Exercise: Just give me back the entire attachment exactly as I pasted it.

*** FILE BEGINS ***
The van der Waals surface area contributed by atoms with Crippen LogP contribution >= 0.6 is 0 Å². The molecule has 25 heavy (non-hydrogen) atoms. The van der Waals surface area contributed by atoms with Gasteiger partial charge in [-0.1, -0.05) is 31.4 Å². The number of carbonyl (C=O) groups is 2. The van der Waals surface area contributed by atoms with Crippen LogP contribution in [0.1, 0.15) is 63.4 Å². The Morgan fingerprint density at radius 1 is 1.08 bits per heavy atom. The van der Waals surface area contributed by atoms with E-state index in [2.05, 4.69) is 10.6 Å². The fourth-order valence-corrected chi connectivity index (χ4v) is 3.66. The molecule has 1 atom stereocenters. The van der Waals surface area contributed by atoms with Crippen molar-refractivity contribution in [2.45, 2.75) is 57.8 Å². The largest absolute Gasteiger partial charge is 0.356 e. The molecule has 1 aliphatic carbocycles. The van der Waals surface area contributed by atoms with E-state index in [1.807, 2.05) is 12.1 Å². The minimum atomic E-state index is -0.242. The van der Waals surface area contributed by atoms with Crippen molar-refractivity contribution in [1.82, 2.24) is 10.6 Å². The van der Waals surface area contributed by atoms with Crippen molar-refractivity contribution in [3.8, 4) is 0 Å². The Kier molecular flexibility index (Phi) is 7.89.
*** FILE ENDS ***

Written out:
The van der Waals surface area contributed by atoms with Crippen LogP contribution >= 0.6 is 0 Å². The molecule has 25 heavy (non-hydrogen) atoms. The van der Waals surface area contributed by atoms with Gasteiger partial charge in [-0.1, -0.05) is 31.4 Å². The number of carbonyl (C=O) groups is 2. The van der Waals surface area contributed by atoms with Crippen LogP contribution in [0.1, 0.15) is 63.4 Å². The Morgan fingerprint density at radius 1 is 1.08 bits per heavy atom. The van der Waals surface area contributed by atoms with E-state index in [2.05, 4.69) is 10.6 Å². The fourth-order valence-corrected chi connectivity index (χ4v) is 3.66. The molecule has 1 atom stereocenters. The van der Waals surface area contributed by atoms with Crippen molar-refractivity contribution in [2.45, 2.75) is 57.8 Å². The largest absolute Gasteiger partial charge is 0.356 e. The molecule has 1 aliphatic carbocycles. The van der Waals surface area contributed by atoms with E-state index in [1.807, 2.05) is 12.1 Å². The minimum atomic E-state index is -0.242. The van der Waals surface area contributed by atoms with Crippen molar-refractivity contribution in [1.82, 2.24) is 10.6 Å². The van der Waals surface area contributed by atoms with Crippen molar-refractivity contribution in [3.8, 4) is 0 Å². The Kier molecular flexibility index (Phi) is 7.89.